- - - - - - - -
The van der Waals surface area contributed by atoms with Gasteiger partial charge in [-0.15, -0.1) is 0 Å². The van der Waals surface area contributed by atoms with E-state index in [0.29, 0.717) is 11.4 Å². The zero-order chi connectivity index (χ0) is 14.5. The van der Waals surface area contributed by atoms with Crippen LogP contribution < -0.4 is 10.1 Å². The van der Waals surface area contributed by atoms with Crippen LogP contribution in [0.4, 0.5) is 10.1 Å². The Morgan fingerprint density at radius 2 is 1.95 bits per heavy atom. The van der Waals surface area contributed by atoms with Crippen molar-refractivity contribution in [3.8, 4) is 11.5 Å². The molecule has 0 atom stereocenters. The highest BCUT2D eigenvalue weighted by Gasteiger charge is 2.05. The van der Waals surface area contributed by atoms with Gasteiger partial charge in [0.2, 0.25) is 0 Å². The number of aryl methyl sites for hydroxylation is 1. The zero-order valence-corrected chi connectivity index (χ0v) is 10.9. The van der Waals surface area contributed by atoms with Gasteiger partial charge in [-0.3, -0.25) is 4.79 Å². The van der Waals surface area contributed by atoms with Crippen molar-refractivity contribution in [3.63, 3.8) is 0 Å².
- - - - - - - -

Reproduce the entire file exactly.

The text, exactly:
The van der Waals surface area contributed by atoms with Gasteiger partial charge in [-0.15, -0.1) is 0 Å². The van der Waals surface area contributed by atoms with E-state index in [0.29, 0.717) is 11.4 Å². The zero-order chi connectivity index (χ0) is 14.5. The van der Waals surface area contributed by atoms with Crippen LogP contribution < -0.4 is 10.1 Å². The van der Waals surface area contributed by atoms with Crippen LogP contribution in [0.4, 0.5) is 10.1 Å². The Morgan fingerprint density at radius 2 is 1.95 bits per heavy atom. The van der Waals surface area contributed by atoms with Crippen molar-refractivity contribution in [3.8, 4) is 11.5 Å². The molecule has 0 atom stereocenters. The highest BCUT2D eigenvalue weighted by Gasteiger charge is 2.05. The van der Waals surface area contributed by atoms with Gasteiger partial charge in [0.2, 0.25) is 0 Å². The number of aryl methyl sites for hydroxylation is 1. The zero-order valence-corrected chi connectivity index (χ0v) is 10.9. The van der Waals surface area contributed by atoms with Gasteiger partial charge in [-0.3, -0.25) is 4.79 Å². The van der Waals surface area contributed by atoms with Crippen molar-refractivity contribution in [3.63, 3.8) is 0 Å².